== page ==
“Born Wild: The First Days of Life”
In NATURE “Born Wild: The First Days of Life,” mothering involves instinct, but also experience and choices, some of which can be devastatingly hard. As viewers observe animals interacting with their young and wrestling with the feelings and dilemmas that come with raising a baby, they see that parental instincts, for creatures great and small, may mirror their own experiences.
“Born Wild: The First Days of Life” looks at a wide variety of animals’ parental strategies, from the bizarre to the familiar. Surinam toads carry eggs that hatch in pockets on their backs, pockets that protect the young until the tiny toads are big enough to leave home, looking for lunch. Sometimes, lunch is close to home. An Amourobious spider mother offers herself as the ultimate sacrifice. She gives birth to hundreds of cannibalistic monsters who not only devour their unborn siblings, but also eat her alive. The yolk in her eggs saves a Caiman crocodile mother from a similar fate. Once her babies are hatched, she guards them, day and night, for weeks, while they forage for food. Birds also provide yolk in their eggs for sustenance, but once their young are hatched, most bird parents must work hard to feed them.
Mammals revolutionized childcare with the development of milk to feed their babies. Milk allows young to be born at any time of year and for them to be fed and cared for longer. Long-lasting bonds develop between these babies and their mothers. Parenting becomes more demanding, and protecting young becomes more complicated.
In the hot, humid climate of Swaziland in southern Africa, black mambas thrive. They are naturally attracted to the vast sugar cane plantations, but they also can be found in homes, gardens, schools and hotel rooms, sometimes with tragic results. Snake bites in Africa are reaching epidemic proportions. The traditional response is to kill them before they can kill; failing that, to rely on traditional medicine for a cure — always a hopeless option. But two individuals are making an effort to address the crisis in Swaziland and to save both snake and human lives. NATURE tracks their progress in “Black Mamba.”
Viewers can submit questions for snake handler Thea Litschka-Koen online at www.pbs.org/nature. Litschka-Koen initially became interested in black mambas after one of her sons chose snakes as a school project. Soon after, she found herself doing research and ultimately enrolling in handling and identification courses; her involvement grew from there. Enlisting her husband, Clifton, in her efforts, Litschka-Koen began responding to emergency calls from locals, removing and rescuing snakes. Each call-out is a daunting proposition, even for this intrepid and experienced couple. After a successful rescue, on-site demonstrations help assuage some of the Swazis’ fears about the mambas that will always live among them. Litschka-Koen also founded a reptile park where some of her rescued snakes could be released and where people could learn more about snakes, even how to handle some of them safely.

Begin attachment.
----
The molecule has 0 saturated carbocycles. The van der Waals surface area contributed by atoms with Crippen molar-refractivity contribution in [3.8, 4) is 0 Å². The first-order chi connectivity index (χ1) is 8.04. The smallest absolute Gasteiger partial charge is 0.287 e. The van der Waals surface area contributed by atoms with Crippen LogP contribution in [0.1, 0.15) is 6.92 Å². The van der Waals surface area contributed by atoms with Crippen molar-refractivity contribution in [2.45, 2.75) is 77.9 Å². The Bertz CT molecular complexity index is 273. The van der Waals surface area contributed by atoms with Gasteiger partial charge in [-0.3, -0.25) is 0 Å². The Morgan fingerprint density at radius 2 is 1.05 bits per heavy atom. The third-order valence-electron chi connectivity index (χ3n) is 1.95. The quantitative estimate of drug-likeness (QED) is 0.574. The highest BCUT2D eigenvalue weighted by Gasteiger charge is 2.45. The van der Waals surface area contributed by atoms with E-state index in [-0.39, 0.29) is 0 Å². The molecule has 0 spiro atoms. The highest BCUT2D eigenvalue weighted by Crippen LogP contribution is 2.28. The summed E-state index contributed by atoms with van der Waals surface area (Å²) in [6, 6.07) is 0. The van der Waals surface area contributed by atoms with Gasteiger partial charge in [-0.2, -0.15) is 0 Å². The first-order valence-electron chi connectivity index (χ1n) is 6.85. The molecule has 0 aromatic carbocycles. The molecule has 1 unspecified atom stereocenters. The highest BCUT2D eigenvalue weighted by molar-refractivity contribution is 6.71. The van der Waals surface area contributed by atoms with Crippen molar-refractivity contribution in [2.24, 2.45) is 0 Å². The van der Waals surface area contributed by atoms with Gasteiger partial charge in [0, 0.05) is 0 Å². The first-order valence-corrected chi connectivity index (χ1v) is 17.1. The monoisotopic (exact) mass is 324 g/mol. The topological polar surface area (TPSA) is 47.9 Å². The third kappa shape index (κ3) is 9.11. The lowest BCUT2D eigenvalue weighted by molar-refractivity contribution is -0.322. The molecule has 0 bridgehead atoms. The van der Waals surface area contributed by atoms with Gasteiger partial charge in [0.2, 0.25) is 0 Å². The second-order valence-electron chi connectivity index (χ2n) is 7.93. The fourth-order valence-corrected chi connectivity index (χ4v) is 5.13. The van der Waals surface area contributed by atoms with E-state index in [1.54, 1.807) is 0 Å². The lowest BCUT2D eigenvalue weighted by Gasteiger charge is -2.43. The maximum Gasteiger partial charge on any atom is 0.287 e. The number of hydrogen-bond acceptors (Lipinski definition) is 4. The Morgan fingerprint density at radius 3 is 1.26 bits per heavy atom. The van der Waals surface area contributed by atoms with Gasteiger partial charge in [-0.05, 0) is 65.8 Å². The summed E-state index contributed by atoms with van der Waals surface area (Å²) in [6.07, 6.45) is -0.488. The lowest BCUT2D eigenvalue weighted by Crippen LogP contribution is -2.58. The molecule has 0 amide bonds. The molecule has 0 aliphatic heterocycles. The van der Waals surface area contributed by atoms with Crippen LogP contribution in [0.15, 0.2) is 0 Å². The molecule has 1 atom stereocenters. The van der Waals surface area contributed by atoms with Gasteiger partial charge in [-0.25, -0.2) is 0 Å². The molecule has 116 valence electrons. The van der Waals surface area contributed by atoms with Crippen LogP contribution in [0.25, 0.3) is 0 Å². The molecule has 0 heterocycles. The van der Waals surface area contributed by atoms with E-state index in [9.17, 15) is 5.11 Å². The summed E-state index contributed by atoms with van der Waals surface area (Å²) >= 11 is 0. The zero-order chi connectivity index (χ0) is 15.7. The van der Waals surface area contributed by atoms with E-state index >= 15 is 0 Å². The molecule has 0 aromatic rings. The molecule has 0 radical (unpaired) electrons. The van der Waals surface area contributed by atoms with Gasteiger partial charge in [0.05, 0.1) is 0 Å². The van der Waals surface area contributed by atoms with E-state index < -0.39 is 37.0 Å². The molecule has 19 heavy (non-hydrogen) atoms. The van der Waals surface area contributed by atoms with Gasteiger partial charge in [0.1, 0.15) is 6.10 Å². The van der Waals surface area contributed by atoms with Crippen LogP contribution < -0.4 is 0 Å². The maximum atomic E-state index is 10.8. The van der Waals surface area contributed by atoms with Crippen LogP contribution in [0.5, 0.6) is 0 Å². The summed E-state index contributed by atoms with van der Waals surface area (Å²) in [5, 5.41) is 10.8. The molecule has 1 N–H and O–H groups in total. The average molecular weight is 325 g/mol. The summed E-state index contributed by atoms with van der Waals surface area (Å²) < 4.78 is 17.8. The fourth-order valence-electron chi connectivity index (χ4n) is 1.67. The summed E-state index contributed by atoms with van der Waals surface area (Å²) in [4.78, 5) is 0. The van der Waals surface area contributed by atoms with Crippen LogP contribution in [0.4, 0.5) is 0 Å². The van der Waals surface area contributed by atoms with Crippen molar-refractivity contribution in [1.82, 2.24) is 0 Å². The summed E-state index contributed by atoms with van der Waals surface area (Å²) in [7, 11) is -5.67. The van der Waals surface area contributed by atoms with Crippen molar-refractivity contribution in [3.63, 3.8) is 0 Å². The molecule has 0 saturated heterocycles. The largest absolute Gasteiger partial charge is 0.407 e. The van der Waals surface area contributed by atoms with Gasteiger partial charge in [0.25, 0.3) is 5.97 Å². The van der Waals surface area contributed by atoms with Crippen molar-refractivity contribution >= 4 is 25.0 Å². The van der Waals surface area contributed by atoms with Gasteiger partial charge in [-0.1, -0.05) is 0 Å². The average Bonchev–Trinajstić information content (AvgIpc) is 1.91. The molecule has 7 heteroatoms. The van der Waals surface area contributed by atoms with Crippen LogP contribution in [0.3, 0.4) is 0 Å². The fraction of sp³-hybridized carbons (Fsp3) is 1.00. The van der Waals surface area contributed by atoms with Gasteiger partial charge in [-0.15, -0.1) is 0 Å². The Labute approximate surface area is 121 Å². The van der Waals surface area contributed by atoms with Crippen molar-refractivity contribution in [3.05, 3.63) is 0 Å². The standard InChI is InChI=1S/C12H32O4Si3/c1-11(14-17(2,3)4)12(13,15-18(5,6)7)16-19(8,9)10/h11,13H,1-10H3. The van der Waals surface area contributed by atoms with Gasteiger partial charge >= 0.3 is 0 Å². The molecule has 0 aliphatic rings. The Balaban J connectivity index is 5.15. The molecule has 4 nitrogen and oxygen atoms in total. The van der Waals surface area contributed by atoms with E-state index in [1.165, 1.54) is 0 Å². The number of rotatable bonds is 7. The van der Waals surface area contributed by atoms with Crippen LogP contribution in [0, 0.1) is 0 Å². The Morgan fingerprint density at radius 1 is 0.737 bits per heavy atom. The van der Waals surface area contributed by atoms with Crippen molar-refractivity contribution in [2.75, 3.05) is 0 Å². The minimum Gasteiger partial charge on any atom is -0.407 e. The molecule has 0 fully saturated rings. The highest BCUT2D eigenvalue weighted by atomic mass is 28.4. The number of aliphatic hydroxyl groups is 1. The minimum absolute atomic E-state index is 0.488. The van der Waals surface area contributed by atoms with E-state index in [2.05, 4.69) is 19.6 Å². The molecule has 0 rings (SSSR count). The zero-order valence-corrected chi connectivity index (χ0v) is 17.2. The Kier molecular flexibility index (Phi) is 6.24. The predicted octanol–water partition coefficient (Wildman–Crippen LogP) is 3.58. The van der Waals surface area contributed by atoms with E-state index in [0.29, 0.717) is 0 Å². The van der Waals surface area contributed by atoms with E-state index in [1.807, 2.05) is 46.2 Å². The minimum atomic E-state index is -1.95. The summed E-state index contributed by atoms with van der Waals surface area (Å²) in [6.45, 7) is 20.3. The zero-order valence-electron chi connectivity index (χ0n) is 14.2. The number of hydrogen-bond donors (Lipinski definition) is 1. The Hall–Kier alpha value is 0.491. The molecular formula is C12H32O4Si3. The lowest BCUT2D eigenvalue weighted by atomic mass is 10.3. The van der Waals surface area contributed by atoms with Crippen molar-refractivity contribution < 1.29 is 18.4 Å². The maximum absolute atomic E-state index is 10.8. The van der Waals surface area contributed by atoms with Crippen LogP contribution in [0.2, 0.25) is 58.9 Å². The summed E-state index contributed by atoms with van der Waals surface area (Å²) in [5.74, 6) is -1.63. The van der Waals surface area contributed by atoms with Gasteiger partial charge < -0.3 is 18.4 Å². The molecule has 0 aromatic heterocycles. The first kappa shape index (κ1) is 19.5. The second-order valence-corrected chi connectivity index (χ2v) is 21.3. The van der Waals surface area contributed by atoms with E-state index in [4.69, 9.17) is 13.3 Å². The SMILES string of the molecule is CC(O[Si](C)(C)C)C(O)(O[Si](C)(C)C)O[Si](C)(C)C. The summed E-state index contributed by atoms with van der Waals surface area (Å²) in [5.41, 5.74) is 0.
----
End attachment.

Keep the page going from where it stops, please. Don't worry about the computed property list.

“Fellowship of the Whales”
“Fellowship of the Whales” begins in the calving grounds for humpbacks, off the coast of Hawaii, where a mother whale gives birth to a baby she has carried for nearly 12 months, and which now weighs a ton and a half. Hawaii is the winter home of humpbacks, where the warm waters and protected bays and coves give shelter to newborn calves and their mothers. It is here that the baby whale will take her first breath and learn to use her flippers and tail to communicate with other whales, to protect herself and to proclaim her presence in the world.
Along the way are more lessons to learn, including all the dangers of the open sea. When the calf and her mother arrive, she will learn how humpbacks cooperate in this new environment to take full advantage of the superabundance of whale food available here. For the summer, all of the whales will feast on krill and herring, one enormous mouthful after another. By November, the whales begin their return to the south.
“The Cheetah Orphans”
Visit the website at www.pbs.org/wnet/nature.
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